Rest in Peace
The Memories of Those Fallen Drive Us Forward
by Harry Breaux
On Monday night, December 2, 2019, activist and long-term survivor Harry Breaux joined a World AIDS Day candlelight vigil from the San Francisco AIDS Foundation to City Hall. On the steps of City Hall, he addressed the crowd.
I stand before you as a long-term survivor of AIDS. I have been HIV-positive since 1980 and had a full-blown AIDS diagnosis in 1996. That’s not the story I wish to tell, though. Instead, I have a story to tell of another time.
I divide my life into two periods, pre-Bobbi Campbell and post-Bobbi Campbell. When Bobbi posted in a window of Star Pharmacy at Castro and 18th warning of a new disease rearing its ugly head, a “gay cancer,” and that he had it, little did we realize what would become of us. What actually became of us has been documented in thousands of pictures, art, documentaries, articles, a quilt, and films. But I would like to tell you about the pre-Bobbi Campbell days.
Once upon a time, in the early 1970s, in a far-out city far out West, there was a sleepy little neighborhood at the intersection of Castro, Market and 17th Streets, that hosted an earth-shaking burst of freedoms.
After years of attempts by Frank Kameny, Harry Hay, Del Martin, Phyllis Lyons and so many others to win for us the right to be legal citizens with a seat at the table, a breakthrough occurred. A group of mostly gay San Franciscans realized that they could buy buildings in the Eureka Valley neighborhood and establish a gay beachhead for us to be recognized and, as the Twin Peaks bar so literally demonstrates, to be seen in public.
I first visited San Francisco in 1968. I toured the Haight-Ashbury, though my buttoned-down-collar mind couldn’t appreciate it. A couple of years later, after a few hits of LSD and several psychedelics shared among many, I was able to unbutton not only my shirt but my mind. I became a “Castro Clone”.
Heady times, the late sixties and early seventies. New ideas of consciousness and spirituality began to open up the post-World War II thinking many of us had inherited. We were trying, mostly, to lead with our hearts, and in many ways, we were winning. We burst through a little tear in society that had been prepared for us by thousands of homosexuals of all colors, genders, and beliefs. During the seventies, we ushered in a way for what we hoped to see, a society in which we could express ourselves in safety and respect. We aimed for inclusion for all types of people and realized that goal to the best of our ability.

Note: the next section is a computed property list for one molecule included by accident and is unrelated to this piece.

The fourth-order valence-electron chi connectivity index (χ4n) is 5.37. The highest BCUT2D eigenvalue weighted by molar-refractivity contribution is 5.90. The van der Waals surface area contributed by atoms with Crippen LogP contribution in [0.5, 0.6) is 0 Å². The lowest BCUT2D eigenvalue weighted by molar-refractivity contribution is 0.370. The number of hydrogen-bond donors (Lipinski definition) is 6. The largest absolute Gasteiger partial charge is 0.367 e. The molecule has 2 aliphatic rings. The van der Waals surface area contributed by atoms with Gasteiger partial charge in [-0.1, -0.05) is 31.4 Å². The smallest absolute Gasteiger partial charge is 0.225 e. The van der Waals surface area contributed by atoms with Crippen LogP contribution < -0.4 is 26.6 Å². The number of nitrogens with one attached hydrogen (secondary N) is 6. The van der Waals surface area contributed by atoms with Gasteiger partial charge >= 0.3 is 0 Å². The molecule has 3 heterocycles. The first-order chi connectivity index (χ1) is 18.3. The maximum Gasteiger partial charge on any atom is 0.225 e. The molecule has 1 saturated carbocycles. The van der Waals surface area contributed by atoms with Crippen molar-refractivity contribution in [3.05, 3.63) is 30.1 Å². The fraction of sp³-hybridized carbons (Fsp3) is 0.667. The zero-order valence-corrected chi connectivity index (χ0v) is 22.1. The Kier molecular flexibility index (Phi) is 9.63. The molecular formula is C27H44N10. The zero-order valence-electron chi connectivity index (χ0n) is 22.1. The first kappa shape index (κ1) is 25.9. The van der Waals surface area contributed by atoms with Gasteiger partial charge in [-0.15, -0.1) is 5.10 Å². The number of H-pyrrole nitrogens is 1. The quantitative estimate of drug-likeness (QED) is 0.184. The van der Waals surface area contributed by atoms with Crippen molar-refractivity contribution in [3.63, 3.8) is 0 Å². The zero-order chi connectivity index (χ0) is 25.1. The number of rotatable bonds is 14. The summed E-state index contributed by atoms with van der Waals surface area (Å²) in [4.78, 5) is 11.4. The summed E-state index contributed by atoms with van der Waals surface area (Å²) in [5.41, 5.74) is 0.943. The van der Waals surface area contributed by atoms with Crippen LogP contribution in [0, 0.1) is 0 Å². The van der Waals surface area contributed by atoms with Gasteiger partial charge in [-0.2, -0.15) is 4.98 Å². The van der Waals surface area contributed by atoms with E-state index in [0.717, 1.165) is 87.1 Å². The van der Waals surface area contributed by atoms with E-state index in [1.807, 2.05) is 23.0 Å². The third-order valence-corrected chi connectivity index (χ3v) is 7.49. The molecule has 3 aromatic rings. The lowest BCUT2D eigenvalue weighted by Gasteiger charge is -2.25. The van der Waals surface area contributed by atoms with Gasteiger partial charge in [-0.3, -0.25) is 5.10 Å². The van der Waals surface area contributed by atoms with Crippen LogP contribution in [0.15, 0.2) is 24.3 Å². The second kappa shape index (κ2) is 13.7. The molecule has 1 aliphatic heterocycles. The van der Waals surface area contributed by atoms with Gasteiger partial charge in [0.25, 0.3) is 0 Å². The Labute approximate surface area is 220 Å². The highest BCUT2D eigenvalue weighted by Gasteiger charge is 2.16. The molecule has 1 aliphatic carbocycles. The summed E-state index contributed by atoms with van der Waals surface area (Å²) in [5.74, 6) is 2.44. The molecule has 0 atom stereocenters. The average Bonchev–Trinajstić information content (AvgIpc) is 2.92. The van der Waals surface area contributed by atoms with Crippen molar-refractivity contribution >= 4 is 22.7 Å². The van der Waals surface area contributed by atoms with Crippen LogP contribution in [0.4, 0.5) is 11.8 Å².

We created new concepts of inclusion meant to welcome those previously left out. We did the best we could, given the times. We even managed finally to elect an out homosexual to public office: Harvey Milk. The ball was rolling for us.
When a leader is assassinated, a new leader can be found, another can step up. But when the group is assassinated, the power shifts and, to some degree, dissipates into a new focus.
Then a little-known virus interrupted this wave, and we now find ourselves here, tonight, memorializing the passing of so many individuals. I wish not to forget or diminish the deaths of these thousands of people, but to point to the time when they were alive, rebellious, liberated, free of AIDS thoughts or stigma, and proclaiming to the world that we’re queer, we’re here, and we’re not going away.
Those whom we “vigilize” here tonight had names, families, hopes and dreams for a better world than the one we grew up in. No longer would we be left out, left behind. The shift in society that we ushered in was powerful and lasting. We came to San Francisco with hope in our hearts and a new way to be in this world that, hopefully, would not be just for us, but EVERYONE!!!
We say to all you pioneers, you will NOT be forgotten. Rest in Peace.
What we cannot let “rest in peace” is the struggle that was seen, noted, fought and challenged during all those thousands of pre-Bobbi Campbell years. The struggle is not over.
I’m seventy-four now and will not be here for many of the struggles to come. So, to quote Harvey, “I want to recruit you”—not only to continue today’s work, but to ensure that the future embraces the hearts, minds and actions that will preserve what we few attempted—a world that includes EVERYONE, Gay, Lesbian, Bi-sexual, Transgender, Questioning, Intersex, and, yes, Straight, and all those that we know not yet of.
Thank you and goodnight to Jimmy, Danny, Tim, Steve and thousands of others.
Rest in Peace.
Harry Breaux made his way to San Francisco in 1970 and participated in the grand explosion of the gay transition and identification of the Castro district. He settled between a commune in southern Oregon and the streets of San Francisco. His goal was to share in the freedom that was available to many young gay persons in the centers of discovery. Now his focus is to advocate for those who have been lost in the shuffle. He volunteers with SFAF, GLBT Museum, Castro Ambassadors and other organizations fighting to bring social justice to all. As a long-term survivor of AIDS, he appeared in three documentaries: Last Men Standing, I Will Speak, I Will Speak and the recent, powerful 5B about the courageous AIDS nurses at SF General in 1983.